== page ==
MP’s call for pesticide ban to save bees

THE GOVERNMENT must introduce a precautionary moratorium on three pesticides linked to the decline of pollinators like honeybees, according to a powerful committee of MPs.

Foodservice Footprint RS10753_bees_flower_show-29-scr-300x200 MP's call for pesticide ban to save bees Green Scene  Nick von Westenholz neonictinoids Joan Walley Environmental Audit Committe EAC Crop Protection Association

 

 

 

 

 

 

 

 

 

The Environmental Audit Committee (EAC), Parliament’s cross-party green watchdog, today published its latest report on “Pollinators and Pesticides”.

 

The EAC claimed that the Environment Department, DEFRA, was taking an “extraordinarily complacent” approach to protecting bees given the “weight of scientific evidence” that now proves the link between certain pesticides and a decline in bee populations. The committee called for a ban on three pesticides (imidacloprid, clothianidin and TMX) from January next year.

 

The EAC report states that disease, habitat loss and climate change can all affect insect populations, but a growing body of peer-reviewed research suggests that the use of the group of insecticides known as neonicotinoids is having an especially damaging impact on pollinators. Applied to seeds, these systemic pesticides are widely used in the UK on oilseed rape, cereals, maize, sugar beet and crops grown in glasshouses.

 

The agro-chemical companies, however, have suggested there is “no new evidence” in the EAC’s report to support a ban on neonicotinoids.

 

The battle for the bees has been going on for years. The EU has been considering a ban on the three widely used pesticides linked to the decline of bees, but talks have stalled. Some of the agro-chemical companies have suggested a plan to encourage more bee-friendly habitats and further research. This would replace any plans for a pesticide ban, which they claim will damage the economy.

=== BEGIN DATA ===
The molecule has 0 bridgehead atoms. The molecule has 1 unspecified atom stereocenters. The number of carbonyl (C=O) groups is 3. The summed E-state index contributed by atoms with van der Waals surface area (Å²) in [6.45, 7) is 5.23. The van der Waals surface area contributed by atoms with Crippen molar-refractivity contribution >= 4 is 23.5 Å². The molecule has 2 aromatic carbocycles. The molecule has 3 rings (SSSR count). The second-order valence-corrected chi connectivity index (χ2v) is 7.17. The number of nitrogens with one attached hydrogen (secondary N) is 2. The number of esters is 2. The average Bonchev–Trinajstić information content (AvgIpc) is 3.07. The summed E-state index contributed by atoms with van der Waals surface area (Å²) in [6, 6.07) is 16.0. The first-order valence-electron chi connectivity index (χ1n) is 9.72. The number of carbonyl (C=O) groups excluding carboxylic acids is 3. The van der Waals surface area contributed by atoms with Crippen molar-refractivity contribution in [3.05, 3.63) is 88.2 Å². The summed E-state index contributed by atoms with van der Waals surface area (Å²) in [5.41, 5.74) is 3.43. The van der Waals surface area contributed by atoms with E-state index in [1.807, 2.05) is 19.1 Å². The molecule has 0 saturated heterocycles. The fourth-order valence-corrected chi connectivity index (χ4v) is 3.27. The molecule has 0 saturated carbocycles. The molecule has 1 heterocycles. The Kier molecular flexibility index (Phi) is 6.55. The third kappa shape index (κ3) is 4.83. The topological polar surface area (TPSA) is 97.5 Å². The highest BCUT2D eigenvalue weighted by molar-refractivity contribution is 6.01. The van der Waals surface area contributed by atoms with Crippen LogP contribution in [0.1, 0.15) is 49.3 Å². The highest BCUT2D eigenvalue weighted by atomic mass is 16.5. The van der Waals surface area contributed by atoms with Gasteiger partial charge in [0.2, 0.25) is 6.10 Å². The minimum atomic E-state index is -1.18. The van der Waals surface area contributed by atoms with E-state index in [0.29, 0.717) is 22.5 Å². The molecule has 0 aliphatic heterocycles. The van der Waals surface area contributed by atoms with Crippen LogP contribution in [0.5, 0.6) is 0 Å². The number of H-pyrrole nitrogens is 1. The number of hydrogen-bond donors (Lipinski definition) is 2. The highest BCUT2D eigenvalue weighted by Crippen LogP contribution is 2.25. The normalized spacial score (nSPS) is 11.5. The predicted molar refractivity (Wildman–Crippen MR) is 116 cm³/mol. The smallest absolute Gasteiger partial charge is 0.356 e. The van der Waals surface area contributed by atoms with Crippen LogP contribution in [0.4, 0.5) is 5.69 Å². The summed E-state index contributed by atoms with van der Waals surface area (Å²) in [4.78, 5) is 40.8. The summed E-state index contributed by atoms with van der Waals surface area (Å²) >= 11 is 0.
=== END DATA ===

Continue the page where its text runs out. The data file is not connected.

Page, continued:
The EAC said that a precautionary ban is now justified while more research is carried out. Pesticide manufacturers often claim that studies linking their products to bee decline are flawed or inconclusive and that other factors are primarily to blame, such as the Varroa mite, claimed the EAC. But although the agrochemical industry has produced many studies on the environmental effect of pesticides, it keeps most of its data secret on grounds of commercial confidentiality. The ECA’s report warns that this lack of transparency is preventing a fuller understanding of the problem.

 

EAC chair Joan Walley called on the industry to place the results of its trials and studies in the public domain so that they can be subjected to open academic scrutiny.

 

“DEFRA seems to be taking an extraordinarily complacent approach to protecting bees given the vital free service that pollinators provide to our economy,” she explained. “If farmers had to pollinate fruit and vegetables without the help of insects it would cost hundreds of millions of pounds and we would all be stung by rising food prices.”

 

DEFRA ministers have refused to back EU efforts to protect pollinators and “can’t even come up with a convincing plan to encourage bee-friendly farming in the UK”, she added.

 

Two-thirds of wild insect pollinator species – such as bumblebees, hoverflies, butterflies, carrion flies, beetles, midges and moths – have suffered population declines in the UK.  Managed honeybees have also experienced unusually high mortality rates, decreased fertility, increased susceptibility to disease and the loss of hives.

 

“We believe that the weight of scientific evidence now warrants precautionary action, so we are calling for a moratorium on pesticides linked to bee decline to be introduced by January 1st next year,” said Walley.

 

The Crop Protection Association, which represents many of the big agro-chemical companies, criticised the report. Chief executive Nick von Westenholz said it contained no new evidence to justify a call to suspend the use of some pesticides.

 

"Calls for a suspension of neonicotinoid insecticides are a disproportionate reaction to a complex problem and there is no evidence that such a move will lead to any meaningful improvement in bee health,” he said.

 

Commenting on the EAC’s claims of secrecy, he added: "The crop protection industry supports openness and transparency in the regulatory process but companies' intellectual property must be protected.”

 

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